You can get the Masterpieces CD for around $20, which is great but breaks the hearts of us oldtimers who paid that much for each game.

Where to buy Masterpieces of Infocom - Sadly, Activision has not made or sold any Infocom game collections for years. They still own the rights to them, they just don't feel like selling them. BUT YOU CAN STILL BUY IT! You can often find Masterpieces on sale online. Start with Half.com and ebay.com, two great places to find hard-to-find stuff. Just type "Infocom" in the Search box on the home page of either site. Soon you'll have at least a few buying opportunities. You may also see some other Infocom collections, which are quite good, but Masterpieces is the most comprehensive. Also, type "masterpieces of infocom" into any search engine and you'll probably find online software retailers who still have a few copies in stock. And also, check out the next section:


ZORK for Free!!

Zork I
For Windows PCs:
Infocom
For Macintosh: Infocom
Zork II
For Windows PCs:
Infocom
For Macintosh: Infocom
Zork III
For Windows PCs:
Infocom
For Macintosh: Infocom

Interactive Fiction Links

Infocom
Peter Scheyen's great unofficial Infocom site with exhaustive information about the company, the games, and the history of the Great Underground Empire

Hints, walkthroughs of Infocom games

Excellent Interactive Fiction write-up and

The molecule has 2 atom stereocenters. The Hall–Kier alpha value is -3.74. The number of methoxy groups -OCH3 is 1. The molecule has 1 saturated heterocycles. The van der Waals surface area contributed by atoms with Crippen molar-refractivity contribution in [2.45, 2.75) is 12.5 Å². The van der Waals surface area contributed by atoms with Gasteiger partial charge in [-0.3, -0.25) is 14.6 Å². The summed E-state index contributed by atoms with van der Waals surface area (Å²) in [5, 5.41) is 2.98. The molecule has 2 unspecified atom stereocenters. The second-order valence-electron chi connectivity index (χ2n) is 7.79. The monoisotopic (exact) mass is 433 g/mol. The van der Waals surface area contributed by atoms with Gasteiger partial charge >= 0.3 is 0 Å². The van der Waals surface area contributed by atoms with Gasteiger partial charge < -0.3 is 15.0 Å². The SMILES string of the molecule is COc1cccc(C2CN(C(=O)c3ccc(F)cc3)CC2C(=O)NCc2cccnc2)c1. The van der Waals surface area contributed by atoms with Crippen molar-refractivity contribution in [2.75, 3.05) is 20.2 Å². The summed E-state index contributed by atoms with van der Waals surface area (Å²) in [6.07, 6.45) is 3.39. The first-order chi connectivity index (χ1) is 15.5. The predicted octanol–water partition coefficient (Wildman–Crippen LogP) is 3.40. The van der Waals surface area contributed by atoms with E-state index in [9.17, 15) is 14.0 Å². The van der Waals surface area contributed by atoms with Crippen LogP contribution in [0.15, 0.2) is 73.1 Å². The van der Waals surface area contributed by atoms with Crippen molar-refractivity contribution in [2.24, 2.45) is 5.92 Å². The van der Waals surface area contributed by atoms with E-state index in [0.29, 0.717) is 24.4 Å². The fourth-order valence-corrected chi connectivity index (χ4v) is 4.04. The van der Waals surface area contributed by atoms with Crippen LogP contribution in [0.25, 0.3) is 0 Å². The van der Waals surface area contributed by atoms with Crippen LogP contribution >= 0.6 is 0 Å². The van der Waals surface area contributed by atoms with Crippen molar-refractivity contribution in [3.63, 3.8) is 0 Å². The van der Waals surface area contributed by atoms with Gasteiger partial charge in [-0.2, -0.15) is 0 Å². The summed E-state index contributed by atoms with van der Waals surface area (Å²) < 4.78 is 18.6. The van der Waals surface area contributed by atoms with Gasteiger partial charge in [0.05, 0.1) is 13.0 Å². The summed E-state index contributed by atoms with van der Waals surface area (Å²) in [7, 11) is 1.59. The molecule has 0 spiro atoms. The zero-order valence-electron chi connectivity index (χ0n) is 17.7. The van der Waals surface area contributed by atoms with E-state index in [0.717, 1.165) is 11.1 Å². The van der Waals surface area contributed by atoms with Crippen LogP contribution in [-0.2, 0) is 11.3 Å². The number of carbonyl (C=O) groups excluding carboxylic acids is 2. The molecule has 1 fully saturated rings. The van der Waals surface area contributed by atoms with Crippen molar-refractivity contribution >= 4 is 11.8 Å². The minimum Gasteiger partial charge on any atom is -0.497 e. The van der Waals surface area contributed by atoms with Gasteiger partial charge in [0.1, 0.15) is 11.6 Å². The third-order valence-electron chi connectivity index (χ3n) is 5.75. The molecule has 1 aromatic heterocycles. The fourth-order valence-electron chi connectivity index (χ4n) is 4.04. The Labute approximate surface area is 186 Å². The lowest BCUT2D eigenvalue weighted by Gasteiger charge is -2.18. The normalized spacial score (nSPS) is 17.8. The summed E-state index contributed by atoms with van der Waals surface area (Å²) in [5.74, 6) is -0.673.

Excellent Infocom write-up at Wikipedia.org

JustAdventure.com

AdventureCollective.com

Infocom Documentation Project - Acrobat (PDF) files of the printed material, information & comics that were included in the box when you bought an Infocom game. Also, Invisiclues, Infocom's trademark way of gradually revealing more and more pointedly helpful information to move forward.

Key & Compass Interactive Fiction page by David Welbourn. Includes complete texts/walkthroughs of many games, including one of my favorites: Trinity.

MOOs, MUDs and other online roleplaying
MOOs and MUDs are basically the Internet equivalent of text adventures. Okay, that oversimplifies it. Just go to this page in the Internet Primer on my site for more information and plenty of links.

Boffo Games
Home to Steve Meretzky, author of Infocom classics Planetfall, Leather Goddesses of Phobos, The Hitchhiker's Guide to the Galaxy (with Douglas Adams) and Zork Zero: The Revenge of Megaboz

Skotos Gaming - Home to Brian Moriarty, author of Infocom classics Wishbringer and Trinity.

XYZZY, XYZZY Awards

Return to Zork walkthru - with nifty maps and stuff.

Interactive Fiction wiki

The Zork Library.com - Good resource for the various Zork games, including downloads of the excellent music from Return to Zork (the other two multimedia Zork games have boring music).

Infocom gallery

The Interactive Fiction Archive

Adventure Game History List (Hans Persson)
http://www.lysator.liu.se/~unicorn/adv/agh-index.html

MUD Area building software and links
http://www.goodnet.com/~esnible/mudinfo.html

Tolkien text adventure games http://www.lysator.liu.se/tolkien-games/adventures.html

The Unending Addventure
http://www.addventure.com/addventure/game2/

Virtual Rooms, or a Spatial Metaphor
http://www.well.com/user/mmcadams/units4.html

Brass Lantern interactive fiction site

Chronology of Quendor

Museum of Computer Adventure Game History

Interactive Fiction articles at Wikipedia.org

Other titles

Collections

Interactive Fiction

Infocom

Adventure game

Hypertext fiction

Activision

Masterpieces of Infocom

Zork books

The Count

Adventure

Scott Adams

Adventureland

Duncanthrax the Bellicose

Colossal Cave Adventure

Double Fanucci

Zorkmid

Z-machine

AFGNCAAP

Zork calendar

InvisiClues

Gamebook

Unwinnable

Bob Fahey's Games Page

Bob Fahey's Home Page